Shinto architecture

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A massha A stone lantern (tōrō) Kitano Tenman-gū's Karamon (Chinese-style gate)
A sandō Kamosu Jinja's honden Chigi and katsuogi on a shrine's roof
Some examples of Shinto architecture

Shinto architecture is the architecture of Japanese Shinto shrines.

History[change | change source]

In Japan, the practice of designating sacred areas started in the Yayoi period (500 BC - 300 AD) based on the fundamental beliefs of Shintoism. Land features like mountains, waterfalls, rocks, and islands were considered capable of drawing kami and hence were revered as yorishiro..[1]

In the beginning, sacred locations were likely marked with only a fence surrounding the area and a torii gate, at the entrance.[2] Afterwards, temporary structures resembling modern portable shrines were built to receive the deities at the holy site.[3]

As time passed, the temporary structures used to welcome the gods evolved into permanent structures that were dedicated solely to the gods. Ancient shrines were constructed in different styles such as dwellings (for example, Izumo Taisha)[1][4] or storehouses (for example, Ise Grand Shrine).[1][2]

The ancient shrine buildings had gabled roofs, raised floors, plank walls, and were either thatched with reed or covered with hinoki cypress bark..[2] In the past, the early shrines didn't have an area for people to worship..[1] Three important forms of architecture styles exist: taisha-zukuri, shinmei-zukuri, and sumiyoshi-zukuri.[3][5]

Izumo Taisha, Nishina Shinmei Shrine and Sumiyoshi Taisha[6] have each type respectively and were built at or before 552.[7]

The tradition of Shikinen sengū-sai states that buildings or shrines are regularly rebuilt according to the original design. This has been done throughout the centuries to preserve ancient styles up to the present day..[note 1][4][8][9]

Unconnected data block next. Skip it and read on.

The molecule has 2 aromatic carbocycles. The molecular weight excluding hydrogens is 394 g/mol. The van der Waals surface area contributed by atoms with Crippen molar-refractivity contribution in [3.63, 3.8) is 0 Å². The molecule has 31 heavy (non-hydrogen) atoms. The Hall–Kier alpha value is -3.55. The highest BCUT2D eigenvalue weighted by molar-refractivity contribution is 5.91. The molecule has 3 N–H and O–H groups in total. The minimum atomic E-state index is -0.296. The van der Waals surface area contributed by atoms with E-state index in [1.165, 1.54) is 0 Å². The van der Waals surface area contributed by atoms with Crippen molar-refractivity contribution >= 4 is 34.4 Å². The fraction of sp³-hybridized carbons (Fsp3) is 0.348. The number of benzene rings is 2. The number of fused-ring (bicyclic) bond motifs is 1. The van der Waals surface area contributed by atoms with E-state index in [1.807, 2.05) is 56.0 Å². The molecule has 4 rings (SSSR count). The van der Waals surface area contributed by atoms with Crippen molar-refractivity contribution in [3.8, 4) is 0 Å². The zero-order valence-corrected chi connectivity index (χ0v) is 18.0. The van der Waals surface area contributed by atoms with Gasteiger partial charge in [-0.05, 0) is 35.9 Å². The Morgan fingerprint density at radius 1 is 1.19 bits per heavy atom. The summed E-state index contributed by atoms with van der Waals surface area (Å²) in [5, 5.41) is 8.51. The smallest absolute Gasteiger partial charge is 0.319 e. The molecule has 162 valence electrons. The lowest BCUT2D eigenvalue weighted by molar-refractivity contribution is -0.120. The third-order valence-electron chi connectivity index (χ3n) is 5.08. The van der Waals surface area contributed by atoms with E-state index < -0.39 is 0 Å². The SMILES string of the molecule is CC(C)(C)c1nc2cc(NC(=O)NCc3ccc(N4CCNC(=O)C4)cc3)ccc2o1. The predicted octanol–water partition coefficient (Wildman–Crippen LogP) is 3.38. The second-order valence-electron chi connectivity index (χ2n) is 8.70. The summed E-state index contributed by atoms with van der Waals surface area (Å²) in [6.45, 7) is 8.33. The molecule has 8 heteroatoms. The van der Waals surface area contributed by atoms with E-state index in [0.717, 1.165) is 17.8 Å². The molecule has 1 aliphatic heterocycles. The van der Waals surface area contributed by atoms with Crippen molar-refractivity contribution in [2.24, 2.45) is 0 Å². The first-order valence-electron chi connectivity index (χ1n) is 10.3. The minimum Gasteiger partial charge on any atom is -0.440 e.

Common features[change | change source]

The composition of a Shinto shrine

The following is a diagram illustrating the most important elements of a Shinto shrine:

  1. Torii – Shinto gate
  2. Stone stairs
  3. Sandō – the approach to the shrine
  4. Chozuya or Temizuya – fountain to cleanse one's hands and face
  5. Tōrō – decorative stone lanterns
  6. Kagura-den – building dedicated to or the sacred kagura dance
  7. Shamusho – the shrine's administrative office
  8. Ema – wooden plaques bearing prayers or wishes
  9. Setsumatsusha – small auxiliary shrines
  10. Komainu – the so-called "lion dogs", guardians of the shrine
  11. Haiden – oratory
  12. Tamagaki – fence surrounding the honden
  13. Honden – main hall, enshrining the kami.
  14. On the roof of the haiden and honden are visible chigi (forked roof finials) and katsuogi (short horizontal logs), both common shrine ornamentations.

Gallery[change | change source]

Related pages[change | change source]

Notes[change | change source]

  1. Presently only the Ise Grand Shrine is being rebuilt every 20 years.

References[change | change source]

Sources[change | change source]

  • Fletcher, Sir Banister; Cruickshank, Dan (1996) [1896]. Sir Banister Fletcher's a history of architecture (20th illustrated ed.). Architectural Press. ISBN 0-7506-2267-9. Retrieved 2009-11-11.
  • Kishida, Hideto (2008). Japanese Architecture. READ BOOKS. ISBN 978-1-4437-7281-5. Retrieved 2009-11-11.
  • Kuroda, Ryūji (2005-06-02). "History and Typology of Shrine Architecture". Encyclopedia of Shinto (β1.3 ed.). Tokyo: Kokugakuin University. Retrieved 2009-11-16.
  • Nishi, Kazuo; Hozumi, Kazuo (1996) [1983]. What is Japanese architecture? (illustrated ed.). Kodansha International. ISBN 4-7700-1992-0. Retrieved 2009-11-11.
  • Watanabe, Yasutada (1974). Shinto art: Ise and Izumo shrines. New York, Tokyo: Weatherhill/Heibonsha.
  • Young, David; Young, Michiko (2007) [2004]. The art of Japanese architecture. Architecture and Interior Design (illustrated, revised ed.). Tuttle Publishing. ISBN 978-0-8048-3838-2. Retrieved 2009-11-11.